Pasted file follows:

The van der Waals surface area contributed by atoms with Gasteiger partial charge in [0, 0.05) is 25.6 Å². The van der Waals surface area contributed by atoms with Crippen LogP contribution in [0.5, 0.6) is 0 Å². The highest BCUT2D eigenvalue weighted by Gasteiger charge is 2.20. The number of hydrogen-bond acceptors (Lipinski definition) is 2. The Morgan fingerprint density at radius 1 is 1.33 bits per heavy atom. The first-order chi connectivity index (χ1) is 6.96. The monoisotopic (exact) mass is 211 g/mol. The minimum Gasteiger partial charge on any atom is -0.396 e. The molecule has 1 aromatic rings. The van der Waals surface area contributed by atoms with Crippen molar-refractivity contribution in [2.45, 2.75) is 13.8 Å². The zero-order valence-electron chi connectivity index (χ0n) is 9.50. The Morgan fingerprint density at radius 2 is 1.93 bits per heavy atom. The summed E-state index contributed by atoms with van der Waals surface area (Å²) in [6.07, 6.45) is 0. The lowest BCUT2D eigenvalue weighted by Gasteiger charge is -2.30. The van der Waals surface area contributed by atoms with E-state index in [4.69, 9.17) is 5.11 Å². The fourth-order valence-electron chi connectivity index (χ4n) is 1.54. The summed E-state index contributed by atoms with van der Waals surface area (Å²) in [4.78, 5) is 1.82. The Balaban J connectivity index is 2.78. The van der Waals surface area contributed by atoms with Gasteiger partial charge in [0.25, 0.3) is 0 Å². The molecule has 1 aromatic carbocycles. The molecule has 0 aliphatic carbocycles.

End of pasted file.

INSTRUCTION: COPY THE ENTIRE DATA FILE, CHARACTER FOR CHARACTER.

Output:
The van der Waals surface area contributed by atoms with Gasteiger partial charge in [0, 0.05) is 25.6 Å². The van der Waals surface area contributed by atoms with Crippen LogP contribution in [0.5, 0.6) is 0 Å². The highest BCUT2D eigenvalue weighted by Gasteiger charge is 2.20. The number of hydrogen-bond acceptors (Lipinski definition) is 2. The Morgan fingerprint density at radius 1 is 1.33 bits per heavy atom. The first-order chi connectivity index (χ1) is 6.96. The monoisotopic (exact) mass is 211 g/mol. The minimum Gasteiger partial charge on any atom is -0.396 e. The molecule has 1 aromatic rings. The van der Waals surface area contributed by atoms with Crippen molar-refractivity contribution in [2.45, 2.75) is 13.8 Å². The zero-order valence-electron chi connectivity index (χ0n) is 9.50. The Morgan fingerprint density at radius 2 is 1.93 bits per heavy atom. The summed E-state index contributed by atoms with van der Waals surface area (Å²) in [6.07, 6.45) is 0. The lowest BCUT2D eigenvalue weighted by Gasteiger charge is -2.30. The van der Waals surface area contributed by atoms with E-state index in [4.69, 9.17) is 5.11 Å². The fourth-order valence-electron chi connectivity index (χ4n) is 1.54. The summed E-state index contributed by atoms with van der Waals surface area (Å²) in [4.78, 5) is 1.82. The Balaban J connectivity index is 2.78. The van der Waals surface area contributed by atoms with Gasteiger partial charge in [0.25, 0.3) is 0 Å². The molecule has 1 aromatic carbocycles. The molecule has 0 aliphatic carbocycles.